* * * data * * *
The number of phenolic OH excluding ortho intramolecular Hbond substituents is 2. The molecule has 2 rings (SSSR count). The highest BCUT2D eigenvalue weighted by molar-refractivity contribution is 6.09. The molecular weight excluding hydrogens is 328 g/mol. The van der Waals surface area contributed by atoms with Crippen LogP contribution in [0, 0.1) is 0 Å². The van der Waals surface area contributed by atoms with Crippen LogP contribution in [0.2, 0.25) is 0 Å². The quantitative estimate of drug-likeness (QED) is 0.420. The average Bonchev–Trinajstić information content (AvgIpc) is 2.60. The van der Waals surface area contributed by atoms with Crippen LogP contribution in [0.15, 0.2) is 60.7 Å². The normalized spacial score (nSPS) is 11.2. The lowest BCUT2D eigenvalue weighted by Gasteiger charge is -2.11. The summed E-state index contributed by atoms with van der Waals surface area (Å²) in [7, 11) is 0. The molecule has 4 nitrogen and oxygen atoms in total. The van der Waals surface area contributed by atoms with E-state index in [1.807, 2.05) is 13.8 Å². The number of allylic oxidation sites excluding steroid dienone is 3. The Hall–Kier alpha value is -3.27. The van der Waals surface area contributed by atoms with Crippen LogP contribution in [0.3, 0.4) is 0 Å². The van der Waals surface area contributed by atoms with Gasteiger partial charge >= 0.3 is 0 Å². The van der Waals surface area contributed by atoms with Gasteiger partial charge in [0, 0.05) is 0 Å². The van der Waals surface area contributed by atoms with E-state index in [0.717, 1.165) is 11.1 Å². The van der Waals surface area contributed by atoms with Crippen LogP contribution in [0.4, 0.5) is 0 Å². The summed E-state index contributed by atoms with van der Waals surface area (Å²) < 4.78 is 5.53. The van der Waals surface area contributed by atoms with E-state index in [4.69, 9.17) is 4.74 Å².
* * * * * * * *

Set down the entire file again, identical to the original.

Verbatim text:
The number of phenolic OH excluding ortho intramolecular Hbond substituents is 2. The molecule has 2 rings (SSSR count). The highest BCUT2D eigenvalue weighted by molar-refractivity contribution is 6.09. The molecular weight excluding hydrogens is 328 g/mol. The van der Waals surface area contributed by atoms with Crippen LogP contribution in [0, 0.1) is 0 Å². The van der Waals surface area contributed by atoms with Crippen LogP contribution in [0.2, 0.25) is 0 Å². The quantitative estimate of drug-likeness (QED) is 0.420. The average Bonchev–Trinajstić information content (AvgIpc) is 2.60. The van der Waals surface area contributed by atoms with Crippen LogP contribution in [0.15, 0.2) is 60.7 Å². The normalized spacial score (nSPS) is 11.2. The lowest BCUT2D eigenvalue weighted by Gasteiger charge is -2.11. The summed E-state index contributed by atoms with van der Waals surface area (Å²) in [7, 11) is 0. The molecule has 4 nitrogen and oxygen atoms in total. The van der Waals surface area contributed by atoms with E-state index in [1.807, 2.05) is 13.8 Å². The number of allylic oxidation sites excluding steroid dienone is 3. The Hall–Kier alpha value is -3.27. The van der Waals surface area contributed by atoms with Crippen LogP contribution in [0.3, 0.4) is 0 Å². The van der Waals surface area contributed by atoms with Gasteiger partial charge >= 0.3 is 0 Å². The van der Waals surface area contributed by atoms with Gasteiger partial charge in [0, 0.05) is 0 Å². The van der Waals surface area contributed by atoms with E-state index in [0.717, 1.165) is 11.1 Å². The van der Waals surface area contributed by atoms with Crippen LogP contribution in [0.4, 0.5) is 0 Å². The summed E-state index contributed by atoms with van der Waals surface area (Å²) < 4.78 is 5.53. The van der Waals surface area contributed by atoms with E-state index in [4.69, 9.17) is 4.74 Å².